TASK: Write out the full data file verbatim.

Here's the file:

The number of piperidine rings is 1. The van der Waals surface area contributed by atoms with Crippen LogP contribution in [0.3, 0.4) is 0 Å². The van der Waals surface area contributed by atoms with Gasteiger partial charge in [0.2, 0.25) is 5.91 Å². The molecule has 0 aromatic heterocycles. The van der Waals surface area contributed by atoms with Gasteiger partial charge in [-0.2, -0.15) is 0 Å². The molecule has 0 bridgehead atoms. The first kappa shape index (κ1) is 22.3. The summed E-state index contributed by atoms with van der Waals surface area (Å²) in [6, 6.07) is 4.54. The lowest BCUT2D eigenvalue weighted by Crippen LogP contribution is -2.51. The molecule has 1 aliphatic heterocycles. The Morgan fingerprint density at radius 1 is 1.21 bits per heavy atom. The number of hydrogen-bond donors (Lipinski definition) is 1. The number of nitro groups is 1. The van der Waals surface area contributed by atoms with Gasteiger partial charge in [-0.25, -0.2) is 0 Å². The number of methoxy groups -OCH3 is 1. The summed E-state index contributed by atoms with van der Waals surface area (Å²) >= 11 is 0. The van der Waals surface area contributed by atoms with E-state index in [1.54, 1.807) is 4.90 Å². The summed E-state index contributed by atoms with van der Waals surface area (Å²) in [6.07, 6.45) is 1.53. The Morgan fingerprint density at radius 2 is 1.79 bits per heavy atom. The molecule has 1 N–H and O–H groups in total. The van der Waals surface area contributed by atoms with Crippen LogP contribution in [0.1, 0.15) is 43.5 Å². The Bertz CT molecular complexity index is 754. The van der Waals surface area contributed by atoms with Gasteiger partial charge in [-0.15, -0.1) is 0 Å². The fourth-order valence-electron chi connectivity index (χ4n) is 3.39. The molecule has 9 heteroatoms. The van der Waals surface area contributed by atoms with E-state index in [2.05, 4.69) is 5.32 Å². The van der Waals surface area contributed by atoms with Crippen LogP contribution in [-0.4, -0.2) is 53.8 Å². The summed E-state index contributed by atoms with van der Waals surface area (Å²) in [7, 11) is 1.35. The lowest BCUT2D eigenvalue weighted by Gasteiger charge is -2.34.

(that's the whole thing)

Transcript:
The number of piperidine rings is 1. The van der Waals surface area contributed by atoms with Crippen LogP contribution in [0.3, 0.4) is 0 Å². The van der Waals surface area contributed by atoms with Gasteiger partial charge in [0.2, 0.25) is 5.91 Å². The molecule has 0 aromatic heterocycles. The van der Waals surface area contributed by atoms with Gasteiger partial charge in [-0.2, -0.15) is 0 Å². The molecule has 0 bridgehead atoms. The first kappa shape index (κ1) is 22.3. The summed E-state index contributed by atoms with van der Waals surface area (Å²) in [6, 6.07) is 4.54. The lowest BCUT2D eigenvalue weighted by Crippen LogP contribution is -2.51. The molecule has 1 aliphatic heterocycles. The Morgan fingerprint density at radius 1 is 1.21 bits per heavy atom. The number of hydrogen-bond donors (Lipinski definition) is 1. The number of nitro groups is 1. The van der Waals surface area contributed by atoms with Gasteiger partial charge in [-0.25, -0.2) is 0 Å². The number of methoxy groups -OCH3 is 1. The summed E-state index contributed by atoms with van der Waals surface area (Å²) >= 11 is 0. The van der Waals surface area contributed by atoms with E-state index in [1.54, 1.807) is 4.90 Å². The summed E-state index contributed by atoms with van der Waals surface area (Å²) in [6.07, 6.45) is 1.53. The Morgan fingerprint density at radius 2 is 1.79 bits per heavy atom. The molecule has 1 N–H and O–H groups in total. The van der Waals surface area contributed by atoms with Crippen LogP contribution in [0.1, 0.15) is 43.5 Å². The Bertz CT molecular complexity index is 754. The van der Waals surface area contributed by atoms with Gasteiger partial charge in [-0.15, -0.1) is 0 Å². The fourth-order valence-electron chi connectivity index (χ4n) is 3.39. The molecule has 9 heteroatoms. The van der Waals surface area contributed by atoms with E-state index in [2.05, 4.69) is 5.32 Å². The van der Waals surface area contributed by atoms with Crippen LogP contribution in [-0.4, -0.2) is 53.8 Å². The summed E-state index contributed by atoms with van der Waals surface area (Å²) in [7, 11) is 1.35. The lowest BCUT2D eigenvalue weighted by Gasteiger charge is -2.34.